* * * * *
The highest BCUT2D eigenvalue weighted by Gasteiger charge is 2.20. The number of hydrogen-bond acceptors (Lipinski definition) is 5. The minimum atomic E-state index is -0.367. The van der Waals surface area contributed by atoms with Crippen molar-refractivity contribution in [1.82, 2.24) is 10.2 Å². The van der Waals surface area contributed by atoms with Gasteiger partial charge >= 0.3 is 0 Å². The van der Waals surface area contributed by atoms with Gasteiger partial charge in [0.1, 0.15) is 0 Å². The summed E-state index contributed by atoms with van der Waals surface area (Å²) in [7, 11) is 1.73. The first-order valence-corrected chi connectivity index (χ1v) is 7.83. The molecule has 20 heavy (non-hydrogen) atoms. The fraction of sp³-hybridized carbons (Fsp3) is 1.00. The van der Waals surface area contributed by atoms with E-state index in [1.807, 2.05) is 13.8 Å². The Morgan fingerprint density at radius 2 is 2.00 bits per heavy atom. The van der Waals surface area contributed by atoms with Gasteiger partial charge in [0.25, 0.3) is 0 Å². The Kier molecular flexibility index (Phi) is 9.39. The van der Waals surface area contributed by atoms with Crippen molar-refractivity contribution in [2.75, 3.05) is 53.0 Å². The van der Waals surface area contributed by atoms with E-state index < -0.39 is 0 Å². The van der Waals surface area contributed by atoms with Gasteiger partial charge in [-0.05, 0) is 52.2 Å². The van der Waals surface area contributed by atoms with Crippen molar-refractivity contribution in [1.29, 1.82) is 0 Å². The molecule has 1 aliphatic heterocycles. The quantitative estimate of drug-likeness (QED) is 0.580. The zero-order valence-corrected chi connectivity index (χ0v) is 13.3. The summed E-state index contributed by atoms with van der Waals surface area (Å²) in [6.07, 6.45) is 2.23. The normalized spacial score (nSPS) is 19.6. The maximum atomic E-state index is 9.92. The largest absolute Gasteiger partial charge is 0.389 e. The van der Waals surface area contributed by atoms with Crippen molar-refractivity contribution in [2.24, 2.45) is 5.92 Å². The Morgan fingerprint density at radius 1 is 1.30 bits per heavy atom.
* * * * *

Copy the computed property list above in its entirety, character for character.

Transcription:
The highest BCUT2D eigenvalue weighted by Gasteiger charge is 2.20. The number of hydrogen-bond acceptors (Lipinski definition) is 5. The minimum atomic E-state index is -0.367. The van der Waals surface area contributed by atoms with Crippen molar-refractivity contribution in [1.82, 2.24) is 10.2 Å². The van der Waals surface area contributed by atoms with Gasteiger partial charge >= 0.3 is 0 Å². The van der Waals surface area contributed by atoms with Gasteiger partial charge in [0.1, 0.15) is 0 Å². The summed E-state index contributed by atoms with van der Waals surface area (Å²) in [7, 11) is 1.73. The first-order valence-corrected chi connectivity index (χ1v) is 7.83. The molecule has 20 heavy (non-hydrogen) atoms. The fraction of sp³-hybridized carbons (Fsp3) is 1.00. The van der Waals surface area contributed by atoms with E-state index in [1.807, 2.05) is 13.8 Å². The Morgan fingerprint density at radius 2 is 2.00 bits per heavy atom. The van der Waals surface area contributed by atoms with Gasteiger partial charge in [0.25, 0.3) is 0 Å². The Kier molecular flexibility index (Phi) is 9.39. The van der Waals surface area contributed by atoms with Crippen molar-refractivity contribution in [2.75, 3.05) is 53.0 Å². The van der Waals surface area contributed by atoms with E-state index < -0.39 is 0 Å². The van der Waals surface area contributed by atoms with Gasteiger partial charge in [-0.05, 0) is 52.2 Å². The van der Waals surface area contributed by atoms with Crippen molar-refractivity contribution in [1.29, 1.82) is 0 Å². The molecule has 1 aliphatic heterocycles. The quantitative estimate of drug-likeness (QED) is 0.580. The zero-order valence-corrected chi connectivity index (χ0v) is 13.3. The summed E-state index contributed by atoms with van der Waals surface area (Å²) in [6.07, 6.45) is 2.23. The normalized spacial score (nSPS) is 19.6. The maximum atomic E-state index is 9.92. The largest absolute Gasteiger partial charge is 0.389 e. The van der Waals surface area contributed by atoms with Crippen molar-refractivity contribution in [2.24, 2.45) is 5.92 Å². The Morgan fingerprint density at radius 1 is 1.30 bits per heavy atom.